Viewpoint: Challenging claims of a global bee health crisis

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[Editor’s Note: Howard Minigh  is the President & CEO of CropLife International, a trade association of agrobusiness companies.]

First, there is no bee-pocalypse. Never was. Honeybee numbers have been rising since neonics came on the market. Since 1995, statistics from the United Nations Food and Agriculture Organisation show bee populations are up 10% in Europe, 8% in North America, 43% in South America, 43% in Asia, 19% in Africa. Globally it’s a 26% increase. Just released statistics from the US Department of Agriculture (USDA) show that U.S. honeybee colonies reached a 22-year high in 2016. Yes, there are problems with bee health which must be addressed, but most authorities – including the European Commission, USDA and most bee scientists – say the parasitic Varroa mite and disease are the primary causes affecting bee health.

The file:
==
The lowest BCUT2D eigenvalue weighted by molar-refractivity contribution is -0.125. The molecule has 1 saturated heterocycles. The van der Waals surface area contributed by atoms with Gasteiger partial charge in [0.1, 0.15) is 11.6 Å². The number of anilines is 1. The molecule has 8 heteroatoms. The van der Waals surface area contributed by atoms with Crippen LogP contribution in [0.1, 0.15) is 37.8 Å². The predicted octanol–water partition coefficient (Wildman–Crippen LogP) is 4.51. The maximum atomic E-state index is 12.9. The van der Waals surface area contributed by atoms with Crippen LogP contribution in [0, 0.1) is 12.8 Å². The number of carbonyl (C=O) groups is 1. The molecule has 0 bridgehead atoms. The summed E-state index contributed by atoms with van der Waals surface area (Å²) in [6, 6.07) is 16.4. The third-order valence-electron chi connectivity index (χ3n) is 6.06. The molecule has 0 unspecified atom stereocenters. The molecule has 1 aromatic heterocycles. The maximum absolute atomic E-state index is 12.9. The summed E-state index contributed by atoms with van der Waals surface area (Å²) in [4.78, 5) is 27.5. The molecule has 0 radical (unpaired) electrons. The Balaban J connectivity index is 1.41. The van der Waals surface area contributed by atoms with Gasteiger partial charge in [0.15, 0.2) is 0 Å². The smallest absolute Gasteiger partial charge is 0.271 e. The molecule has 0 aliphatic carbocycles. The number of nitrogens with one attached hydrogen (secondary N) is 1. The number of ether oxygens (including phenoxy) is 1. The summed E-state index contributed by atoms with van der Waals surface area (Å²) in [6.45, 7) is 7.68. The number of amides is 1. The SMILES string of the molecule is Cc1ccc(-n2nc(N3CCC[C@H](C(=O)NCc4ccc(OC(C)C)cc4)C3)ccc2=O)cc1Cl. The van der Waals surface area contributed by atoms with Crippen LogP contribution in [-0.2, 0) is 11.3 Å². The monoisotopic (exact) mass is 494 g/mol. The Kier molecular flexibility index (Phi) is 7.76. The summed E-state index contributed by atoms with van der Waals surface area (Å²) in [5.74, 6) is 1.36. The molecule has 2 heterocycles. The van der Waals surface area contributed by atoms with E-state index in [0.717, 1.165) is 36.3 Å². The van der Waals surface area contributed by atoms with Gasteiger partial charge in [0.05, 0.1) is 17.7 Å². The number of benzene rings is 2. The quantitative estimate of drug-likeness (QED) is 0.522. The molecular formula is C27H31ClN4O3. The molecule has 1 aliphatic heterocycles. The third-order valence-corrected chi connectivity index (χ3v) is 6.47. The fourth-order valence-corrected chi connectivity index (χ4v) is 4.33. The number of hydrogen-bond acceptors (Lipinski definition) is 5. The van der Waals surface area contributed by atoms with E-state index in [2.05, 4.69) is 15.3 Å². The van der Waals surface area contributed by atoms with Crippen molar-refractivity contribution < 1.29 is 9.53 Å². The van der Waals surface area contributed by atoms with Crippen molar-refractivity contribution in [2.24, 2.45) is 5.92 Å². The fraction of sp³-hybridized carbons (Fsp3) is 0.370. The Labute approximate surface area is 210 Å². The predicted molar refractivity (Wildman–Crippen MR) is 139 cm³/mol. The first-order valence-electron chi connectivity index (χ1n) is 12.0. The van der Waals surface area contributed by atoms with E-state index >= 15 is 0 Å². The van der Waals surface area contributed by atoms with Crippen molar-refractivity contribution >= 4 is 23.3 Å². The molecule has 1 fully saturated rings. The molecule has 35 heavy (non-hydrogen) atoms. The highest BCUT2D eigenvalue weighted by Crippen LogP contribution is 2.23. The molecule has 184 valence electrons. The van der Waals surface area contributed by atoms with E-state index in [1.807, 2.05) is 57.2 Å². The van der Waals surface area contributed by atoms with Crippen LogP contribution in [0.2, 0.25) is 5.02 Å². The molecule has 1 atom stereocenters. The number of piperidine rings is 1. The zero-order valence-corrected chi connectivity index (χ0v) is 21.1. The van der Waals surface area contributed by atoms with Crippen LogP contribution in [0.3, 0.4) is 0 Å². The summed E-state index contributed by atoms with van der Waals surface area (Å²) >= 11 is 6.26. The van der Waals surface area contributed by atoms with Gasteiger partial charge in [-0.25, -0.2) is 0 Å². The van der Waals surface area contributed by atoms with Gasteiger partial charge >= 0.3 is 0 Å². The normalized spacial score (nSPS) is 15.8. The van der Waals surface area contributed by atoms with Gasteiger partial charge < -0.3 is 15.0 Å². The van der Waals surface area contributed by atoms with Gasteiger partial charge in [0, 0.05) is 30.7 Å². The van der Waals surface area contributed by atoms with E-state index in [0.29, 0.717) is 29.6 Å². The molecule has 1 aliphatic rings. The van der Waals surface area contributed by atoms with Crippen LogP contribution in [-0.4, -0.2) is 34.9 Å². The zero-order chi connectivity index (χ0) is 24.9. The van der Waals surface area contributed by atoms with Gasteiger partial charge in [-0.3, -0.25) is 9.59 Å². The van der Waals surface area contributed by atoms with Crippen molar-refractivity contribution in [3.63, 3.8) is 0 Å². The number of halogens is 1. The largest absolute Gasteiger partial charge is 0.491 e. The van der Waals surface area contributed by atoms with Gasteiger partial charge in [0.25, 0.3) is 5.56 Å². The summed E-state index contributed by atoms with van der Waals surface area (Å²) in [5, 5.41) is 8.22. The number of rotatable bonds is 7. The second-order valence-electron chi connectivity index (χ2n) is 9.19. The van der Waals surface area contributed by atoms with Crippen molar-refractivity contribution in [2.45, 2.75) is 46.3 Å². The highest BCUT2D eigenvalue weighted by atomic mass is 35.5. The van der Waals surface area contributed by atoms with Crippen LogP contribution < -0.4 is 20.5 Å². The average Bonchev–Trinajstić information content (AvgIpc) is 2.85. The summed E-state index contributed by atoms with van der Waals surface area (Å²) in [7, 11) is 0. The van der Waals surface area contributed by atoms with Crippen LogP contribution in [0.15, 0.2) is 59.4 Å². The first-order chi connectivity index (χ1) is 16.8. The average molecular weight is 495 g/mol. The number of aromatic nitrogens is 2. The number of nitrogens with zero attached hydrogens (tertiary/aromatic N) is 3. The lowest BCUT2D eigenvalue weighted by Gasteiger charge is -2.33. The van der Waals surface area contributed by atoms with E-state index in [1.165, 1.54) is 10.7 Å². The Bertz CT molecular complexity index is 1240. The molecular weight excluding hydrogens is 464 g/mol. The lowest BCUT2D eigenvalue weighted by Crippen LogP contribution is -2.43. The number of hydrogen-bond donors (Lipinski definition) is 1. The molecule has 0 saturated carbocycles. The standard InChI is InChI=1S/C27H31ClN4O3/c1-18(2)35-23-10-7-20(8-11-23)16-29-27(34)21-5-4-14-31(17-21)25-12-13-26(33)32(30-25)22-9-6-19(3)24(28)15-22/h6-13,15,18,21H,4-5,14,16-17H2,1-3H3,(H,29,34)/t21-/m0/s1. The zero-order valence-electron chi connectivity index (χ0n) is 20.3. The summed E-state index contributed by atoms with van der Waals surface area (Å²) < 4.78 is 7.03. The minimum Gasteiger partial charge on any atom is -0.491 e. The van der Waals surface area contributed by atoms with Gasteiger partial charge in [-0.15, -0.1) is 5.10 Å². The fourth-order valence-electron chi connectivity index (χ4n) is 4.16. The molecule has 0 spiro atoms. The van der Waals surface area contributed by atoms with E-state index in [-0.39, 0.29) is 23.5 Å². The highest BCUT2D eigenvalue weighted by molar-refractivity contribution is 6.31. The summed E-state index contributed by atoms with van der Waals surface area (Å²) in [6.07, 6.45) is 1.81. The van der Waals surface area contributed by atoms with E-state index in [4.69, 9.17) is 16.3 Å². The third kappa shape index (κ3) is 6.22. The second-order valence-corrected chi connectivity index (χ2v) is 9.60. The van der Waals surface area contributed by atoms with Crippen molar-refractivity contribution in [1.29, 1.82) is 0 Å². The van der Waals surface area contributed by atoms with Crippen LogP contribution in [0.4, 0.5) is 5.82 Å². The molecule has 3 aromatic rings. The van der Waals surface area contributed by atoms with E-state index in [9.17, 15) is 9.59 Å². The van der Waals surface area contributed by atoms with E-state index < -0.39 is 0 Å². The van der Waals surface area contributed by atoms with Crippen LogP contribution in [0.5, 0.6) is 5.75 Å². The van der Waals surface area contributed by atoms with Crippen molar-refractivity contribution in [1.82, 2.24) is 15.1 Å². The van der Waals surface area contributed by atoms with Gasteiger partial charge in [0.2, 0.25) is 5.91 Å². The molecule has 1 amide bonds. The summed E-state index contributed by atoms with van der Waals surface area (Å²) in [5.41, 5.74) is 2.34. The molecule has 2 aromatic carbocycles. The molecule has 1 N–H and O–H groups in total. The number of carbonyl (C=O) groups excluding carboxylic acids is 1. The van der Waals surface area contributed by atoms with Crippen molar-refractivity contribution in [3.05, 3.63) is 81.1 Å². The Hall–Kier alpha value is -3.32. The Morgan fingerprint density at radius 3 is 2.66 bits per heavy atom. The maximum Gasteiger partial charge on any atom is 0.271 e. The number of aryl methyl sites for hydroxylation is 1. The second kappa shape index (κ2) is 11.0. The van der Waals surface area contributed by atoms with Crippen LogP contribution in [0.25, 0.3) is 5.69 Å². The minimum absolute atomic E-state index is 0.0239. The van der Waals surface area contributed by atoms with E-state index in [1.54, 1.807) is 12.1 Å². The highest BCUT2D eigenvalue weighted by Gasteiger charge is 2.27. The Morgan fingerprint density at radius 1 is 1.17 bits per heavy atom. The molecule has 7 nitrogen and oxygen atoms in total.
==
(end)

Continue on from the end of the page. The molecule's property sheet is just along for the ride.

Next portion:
After those come adverse climatic conditions, lack of genetic diversity, loss of foraging habitats, and the stresses of transcontinental pollination services in regions with intensive managed pollination.

Bees are very important. That’s why the crop protection industry is working to improve communications between farmers and beekeepers, and why we’ve created programs to improve bee habitat and health. But if we want to do what’s right by these critical pollinators, we need to base regulation on real-world evidence.

The GLP aggregated and excerpted this article to reflect the diversity of news, opinion and analysis. Read full, original post: The Myth Of The “Bee-pocalypse”